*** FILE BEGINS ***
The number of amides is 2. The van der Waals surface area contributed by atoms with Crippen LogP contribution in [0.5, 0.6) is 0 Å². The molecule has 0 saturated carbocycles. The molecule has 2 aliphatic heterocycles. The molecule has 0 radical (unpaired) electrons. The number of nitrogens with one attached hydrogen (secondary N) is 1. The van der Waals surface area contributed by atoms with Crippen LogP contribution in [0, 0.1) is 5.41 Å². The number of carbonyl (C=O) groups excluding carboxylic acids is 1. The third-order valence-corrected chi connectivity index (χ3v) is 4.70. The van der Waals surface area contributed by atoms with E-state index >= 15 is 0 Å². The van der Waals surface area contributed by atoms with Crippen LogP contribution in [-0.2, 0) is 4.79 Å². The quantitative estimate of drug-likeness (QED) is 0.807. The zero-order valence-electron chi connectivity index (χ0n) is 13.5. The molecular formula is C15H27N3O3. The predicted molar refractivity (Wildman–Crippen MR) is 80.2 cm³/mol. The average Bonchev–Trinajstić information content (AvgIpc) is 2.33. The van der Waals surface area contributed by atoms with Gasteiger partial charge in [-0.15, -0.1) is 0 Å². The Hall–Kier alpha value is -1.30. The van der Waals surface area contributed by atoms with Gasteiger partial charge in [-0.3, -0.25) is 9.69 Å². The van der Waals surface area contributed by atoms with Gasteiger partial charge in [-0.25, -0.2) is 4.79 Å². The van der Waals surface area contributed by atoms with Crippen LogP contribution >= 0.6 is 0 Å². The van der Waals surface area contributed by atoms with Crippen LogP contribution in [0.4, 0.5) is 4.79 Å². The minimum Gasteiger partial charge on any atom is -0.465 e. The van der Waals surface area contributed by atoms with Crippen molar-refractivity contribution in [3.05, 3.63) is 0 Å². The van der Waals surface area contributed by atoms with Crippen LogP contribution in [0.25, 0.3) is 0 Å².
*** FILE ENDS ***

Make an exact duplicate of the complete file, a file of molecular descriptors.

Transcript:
The number of amides is 2. The van der Waals surface area contributed by atoms with Crippen LogP contribution in [0.5, 0.6) is 0 Å². The molecule has 0 saturated carbocycles. The molecule has 2 aliphatic heterocycles. The molecule has 0 radical (unpaired) electrons. The number of nitrogens with one attached hydrogen (secondary N) is 1. The van der Waals surface area contributed by atoms with Crippen LogP contribution in [0, 0.1) is 5.41 Å². The number of carbonyl (C=O) groups excluding carboxylic acids is 1. The third-order valence-corrected chi connectivity index (χ3v) is 4.70. The van der Waals surface area contributed by atoms with E-state index >= 15 is 0 Å². The van der Waals surface area contributed by atoms with Crippen LogP contribution in [-0.2, 0) is 4.79 Å². The quantitative estimate of drug-likeness (QED) is 0.807. The zero-order valence-electron chi connectivity index (χ0n) is 13.5. The molecular formula is C15H27N3O3. The predicted molar refractivity (Wildman–Crippen MR) is 80.2 cm³/mol. The average Bonchev–Trinajstić information content (AvgIpc) is 2.33. The van der Waals surface area contributed by atoms with Gasteiger partial charge in [-0.15, -0.1) is 0 Å². The Hall–Kier alpha value is -1.30. The van der Waals surface area contributed by atoms with Gasteiger partial charge in [-0.3, -0.25) is 9.69 Å². The van der Waals surface area contributed by atoms with Gasteiger partial charge in [-0.25, -0.2) is 4.79 Å². The van der Waals surface area contributed by atoms with Crippen LogP contribution >= 0.6 is 0 Å². The van der Waals surface area contributed by atoms with Crippen LogP contribution in [0.4, 0.5) is 4.79 Å². The minimum Gasteiger partial charge on any atom is -0.465 e. The van der Waals surface area contributed by atoms with Crippen molar-refractivity contribution in [3.05, 3.63) is 0 Å². The van der Waals surface area contributed by atoms with Crippen LogP contribution in [0.25, 0.3) is 0 Å².